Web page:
During an investigation into misconduct an employer may deem it necessary to suspend the employee pending investigation. This can sometimes be deemed necessary in a case where they believe the employee continuing to be in the workplace may tarnish the investigation, for example there may be concerns that the employee under investigation will try to influence a colleague’s statement.
While some employers may see suspension as a neutral act to allow them to investigate, this is not always the legal viewpoint as was demonstrated in the case of Agoreyo v London Borough of Lambeth (2017) EWHC 2019 (QB).
What happened in this case?
- Mrs Agoreyo (Mrs A) was employed by London Borough of Lambeth as a primary school teacher in November 2012.
- Mrs A was an experienced teacher and was given the responsibility of teaching a class of 29 five and six year old children, two of whom had behaviour difficulties.
- Mrs A had not received training on how to cope with children with behaviour difficulties.
- She requested training and support from the school to help her cope with the children, which the school eventually acknowledged.
- Several weeks into her employment with the school and only a few days after the implementation of additional support, Mrs A was suspended from the school pending investigation for allegations of using physical measures on three occasions to control the two children with behaviour difficulties.
- Mrs A was informed by the school that the suspension was a neutral act and that she was to be suspended to allow the investigation to be conducted fairly, which was confirmed in writing.
- Prior to her suspension, Mrs A was not asked for a response on the allegations and there was no evidence to suggest that her employers had considered other alternatives to suspension.
- Mrs A resigned as a result of being suspended.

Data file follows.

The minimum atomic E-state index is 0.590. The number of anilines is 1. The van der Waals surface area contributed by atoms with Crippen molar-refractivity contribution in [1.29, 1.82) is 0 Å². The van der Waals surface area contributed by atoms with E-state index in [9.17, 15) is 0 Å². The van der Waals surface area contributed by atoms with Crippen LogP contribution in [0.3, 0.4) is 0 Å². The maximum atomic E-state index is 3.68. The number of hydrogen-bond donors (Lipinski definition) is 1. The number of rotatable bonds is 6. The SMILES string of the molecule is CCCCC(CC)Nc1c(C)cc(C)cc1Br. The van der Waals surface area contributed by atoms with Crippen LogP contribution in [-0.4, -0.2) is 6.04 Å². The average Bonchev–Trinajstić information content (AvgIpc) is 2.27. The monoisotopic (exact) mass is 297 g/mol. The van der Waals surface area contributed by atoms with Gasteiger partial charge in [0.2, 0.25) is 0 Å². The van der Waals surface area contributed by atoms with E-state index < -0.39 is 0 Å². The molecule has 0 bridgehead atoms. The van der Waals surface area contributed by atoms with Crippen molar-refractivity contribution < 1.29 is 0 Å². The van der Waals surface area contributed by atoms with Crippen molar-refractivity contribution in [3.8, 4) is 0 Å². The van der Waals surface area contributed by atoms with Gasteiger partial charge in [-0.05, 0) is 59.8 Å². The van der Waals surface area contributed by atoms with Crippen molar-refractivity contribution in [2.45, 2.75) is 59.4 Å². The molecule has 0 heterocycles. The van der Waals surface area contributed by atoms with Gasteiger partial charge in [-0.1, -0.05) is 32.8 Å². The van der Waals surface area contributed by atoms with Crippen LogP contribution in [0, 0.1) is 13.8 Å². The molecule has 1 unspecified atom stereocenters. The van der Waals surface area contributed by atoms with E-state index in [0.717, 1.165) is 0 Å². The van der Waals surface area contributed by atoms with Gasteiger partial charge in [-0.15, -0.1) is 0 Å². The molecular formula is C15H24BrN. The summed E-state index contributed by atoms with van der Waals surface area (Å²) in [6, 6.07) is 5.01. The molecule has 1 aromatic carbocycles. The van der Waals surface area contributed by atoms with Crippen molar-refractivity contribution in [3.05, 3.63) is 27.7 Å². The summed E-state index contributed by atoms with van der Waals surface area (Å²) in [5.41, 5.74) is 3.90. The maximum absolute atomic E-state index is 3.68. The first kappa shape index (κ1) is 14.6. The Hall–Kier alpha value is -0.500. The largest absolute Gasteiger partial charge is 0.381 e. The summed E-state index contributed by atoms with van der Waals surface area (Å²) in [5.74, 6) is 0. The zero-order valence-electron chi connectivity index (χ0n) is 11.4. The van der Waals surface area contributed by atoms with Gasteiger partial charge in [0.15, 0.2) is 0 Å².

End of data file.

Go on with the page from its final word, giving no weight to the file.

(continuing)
- She raised a claim in the County Court for breach of contract.
- She claimed the suspension was not reasonable or necessary.
County Court decision
The County court dismissed the claim. They held that Mrs A’s employers were bound to suspend her following the allegations made against her and that the suspension was reasonable because Lambeth had an overriding duty to protect the children.
Mrs A appealed to the High Court.
High Court decision
The High Court allowed the appeal, finding in favour of Mrs A.
They held that the County Court had erred in stating that Lambeth were bound to suspend the employee. This indicated that they had no other choice but no further explanation was provided as to why they had no other choice.
The County Court had erred in stating that the decision to suspend was reasonable due to the overriding duty to protect the children. Lambeth had explained in their letter of suspension that the reason for the suspension was to allow the investigation to be carried out fairly, not to protect the children.
They held that suspension was not a neutral act. The employers had not asked Mrs A for her comments on the allegations before suspending her, they had not considered alternatives to suspension and there was no explanation in their letter of suspension as to why the investigation could not be carried out fairly without suspending Mrs A.
The employers’ actions were held to amount to a repudiatory breach of the implied term of mutual trust and confidence contained within the employment contract. There was also a further breach caused by the fact that Mrs A was suspended when the supportive measures promised by the school had only just been introduced a few days before and had not been fully implemented.
The Court held that the suspension carried a reputational risk for Mrs A which could potentially impact her future career.
Mrs A’s resignation therefore amounted to constructive dismissal.
This case is a warning to employers when considering suspending an employee pending investigation. The matter should be thoroughly thought out and suspension should not simply be a knee jerk reaction even in the event that the allegations are for serious misconduct. Employers should consider the following points before reaching a decision:
- Is the suspension reasonable and necessary?
- Has the employee under investigation been asked for her or his comments to the allegations prior to the suspension?
- Have the employers considered alternative possibilities other than suspension?
- Have the employers explained in the letter of suspension why the suspension is necessary?
- Is there a clause in the employee’s contract or staff handbook allowing the employer to suspend the employee?
If the employers have considered the matter fully and decided the suspension is necessary, the employee should not be suspended any longer than necessary and the matter should be kept under continual review. The employee should of course also be receiving full pay during the period of suspension.
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